Watson dings genetics, Irish, fellow Nobelist

by jeeg 27. March 2013 00:07

James Watson, who earned the Nobel Prize for helping figure out the structure of DNA, said Thursday that sequencing genes isn't proving to be particularly useful in fighting such diseases as cancer and that much of the research being done on the subject is irrelevant.

Watson made the remarks during an interview with U-T San Diego that was conducted at the Salk Institute for Biological Studies in La Jolla, where he joked about the intelligence of the Irish and got into a testy public argument about research with University of California San Diego Nobel laureate Roger Tsien.

In 2007, the iconoclastic Watson was forced to resign as chancellor of the Cold Spring Harbor Laboratory in Long Island, N.Y. after he suggested to a British newspaper that blacks are not as smart as whites.

Watson, 84, visited the Salk to give a public lecture on the roles that oxidants and anti-oxidants might play in cancer and diabetes. The Salk is deeply involved in cancer research, and it has plans to spend millions of dollars on new sequencing machines to better explore how mutant genes contribute to disease. La Jolla has become a major research center, in part, because Watson and Francis Crick resolved the structure of DNA in 1953, opening up genetics and molecular biology. Watson also was the first director of the Human Genome Project.

While noting that genetics is vital, Watson said, "You could sequence 150,000 people with cancer and its not going to cure anyone. It might give you a few leads, but it's not, to me, the solution. The solution is good chemistry. And that's what's lacking. We have a world of cancer biology trained to think genes. They don't think chemistry at all."

Watson, who had his entire genome sequenced, said the current level of cancer research funding is enough to find a cure. But he added that "most of the experiments we do are irrelevant ... We're not going to cure cancer by doubling the money. We're going to do it by being more intelligent. The money thing is just a red herring of people not thinking."

About five years ago, Watson was diagnosed with prostate cancer. He began to take metformin, a comparatively inexpensive drug that is widely used to treat diabetes. Watson says that metformin could be useful in fighting cancer.

"Metformin seems to me our only real clue into the business (of fighting cancer)," Watson said. "It seems to kill the nastiest cells, not the un-nasty. We don't know how it works, exactly."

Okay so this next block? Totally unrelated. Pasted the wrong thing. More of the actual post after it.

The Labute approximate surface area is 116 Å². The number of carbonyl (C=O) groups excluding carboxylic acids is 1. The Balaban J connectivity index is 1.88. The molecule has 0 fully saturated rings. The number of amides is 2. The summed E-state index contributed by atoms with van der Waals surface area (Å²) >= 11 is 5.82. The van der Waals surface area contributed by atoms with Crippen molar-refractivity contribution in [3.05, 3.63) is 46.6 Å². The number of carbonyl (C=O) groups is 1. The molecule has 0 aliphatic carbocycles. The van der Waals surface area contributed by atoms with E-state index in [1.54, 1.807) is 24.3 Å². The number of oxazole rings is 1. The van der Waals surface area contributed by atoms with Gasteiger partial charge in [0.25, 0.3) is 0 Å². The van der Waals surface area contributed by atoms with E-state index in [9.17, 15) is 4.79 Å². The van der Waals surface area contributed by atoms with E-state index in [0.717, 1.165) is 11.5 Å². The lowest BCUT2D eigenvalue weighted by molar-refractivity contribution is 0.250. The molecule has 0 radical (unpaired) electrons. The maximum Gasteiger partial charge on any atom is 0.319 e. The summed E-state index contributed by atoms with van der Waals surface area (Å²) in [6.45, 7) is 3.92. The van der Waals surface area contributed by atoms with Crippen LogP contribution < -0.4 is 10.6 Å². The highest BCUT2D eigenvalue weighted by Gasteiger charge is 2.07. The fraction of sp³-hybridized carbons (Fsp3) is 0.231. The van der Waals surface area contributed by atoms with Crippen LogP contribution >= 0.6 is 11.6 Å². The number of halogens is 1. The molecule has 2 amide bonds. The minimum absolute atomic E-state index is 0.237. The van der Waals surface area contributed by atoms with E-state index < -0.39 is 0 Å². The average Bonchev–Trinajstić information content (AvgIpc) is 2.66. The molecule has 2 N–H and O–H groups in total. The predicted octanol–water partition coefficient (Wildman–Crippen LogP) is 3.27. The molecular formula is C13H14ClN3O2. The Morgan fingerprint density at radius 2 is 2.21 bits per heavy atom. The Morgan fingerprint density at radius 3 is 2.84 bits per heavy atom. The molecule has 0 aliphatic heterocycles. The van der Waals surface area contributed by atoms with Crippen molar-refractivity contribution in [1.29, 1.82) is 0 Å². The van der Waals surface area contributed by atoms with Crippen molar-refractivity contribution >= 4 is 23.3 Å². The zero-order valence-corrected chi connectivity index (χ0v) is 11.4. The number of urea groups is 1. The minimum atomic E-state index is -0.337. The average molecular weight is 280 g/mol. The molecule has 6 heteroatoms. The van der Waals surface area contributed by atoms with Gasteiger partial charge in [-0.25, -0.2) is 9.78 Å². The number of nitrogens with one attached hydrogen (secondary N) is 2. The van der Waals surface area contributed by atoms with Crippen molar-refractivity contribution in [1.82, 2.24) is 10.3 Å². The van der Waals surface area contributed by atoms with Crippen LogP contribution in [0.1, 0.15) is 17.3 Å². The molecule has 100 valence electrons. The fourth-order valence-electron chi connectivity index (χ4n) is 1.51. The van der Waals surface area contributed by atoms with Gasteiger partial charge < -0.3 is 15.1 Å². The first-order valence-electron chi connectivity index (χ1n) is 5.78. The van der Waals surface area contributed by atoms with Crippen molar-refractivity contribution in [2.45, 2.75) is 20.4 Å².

His comments are partly based on the work of Reuben Shaw, a Salk biologist who recently published a widely-noted paper that says phenformin, a derivative of the widely-used diabetes drug metformin, decreased the size of lung tumors in mice and increased the animals' survival.

Watson cited Shaw's work during an hour-long public lecture in which he spoke with certitude while criticizing the work of other scientists. The remarks didn't go over well with UCSD's Tsien, who shared the 2008 Nobel Prize in chemistry for research that greatly advanced science's understanding of how cells work.

Tsien, who was sitting in the second row, tried to add a different perspective to what Watson had been saying about oxidants and antioxidants. Watson cut him off. Tsien pressed on. Watson got agitated and said, "All you have to do is think clearly and these difficulties vanish."

As an audience of 400 looked on, they continued to spar, and Watson went right at Tsien, saying, "You don't want to win!"

Tsien then responded by suggesting that Watson could find evidence for one of his speculations about the effects of exercise, saying. 'Go look up the work of James O'Keefe.' "

Salk biologist Ron Evans stepped in, easing the tension with his own take on exercise research. Watson then brought the lecture to an end with an off-hand remark about the waning days of the late French critic and essayist Marcel Proust.

When asked about the exchange after the lecture, the 61-year-old Tsien said, "You should take all elderly scientists with a grain of salt -- including me."

Watson's sharp remarks weren't limited to cancer research. Early in his talk, he recounted that he had difficulties in the early 1990s with Bernadine Healy, the first woman to serve as director of the National Institutes of Health.

"Bernadine Healy didn't like me, I didn't like her. She's now dead, but even if she were alive today ...," Watson said, drawing laughter from the audience. Then, without explanation, he referred to the "historic curse of the Irish, which is not alcohol, it's not stupidity. But it's ignorance."

Healy died of brain cancer in 2011. She was 67.

"(Watson) likes to provoke people," Tsien said. "He enjoys being politically incorrect."

It also can be difficult to tell when Watson is joking. He was asked Thursday what he thinks of the news that the family of the late Francis Crick -- who spent much of his career at the Salk -- intends to auction off his Nobel medal.

"Oh, I hope it sells for a lot of money because it would mean that mine would be worth a lot of money," Watson said, chuckling. "I'm not counting on it."

Gary Robbins, UT San Diego


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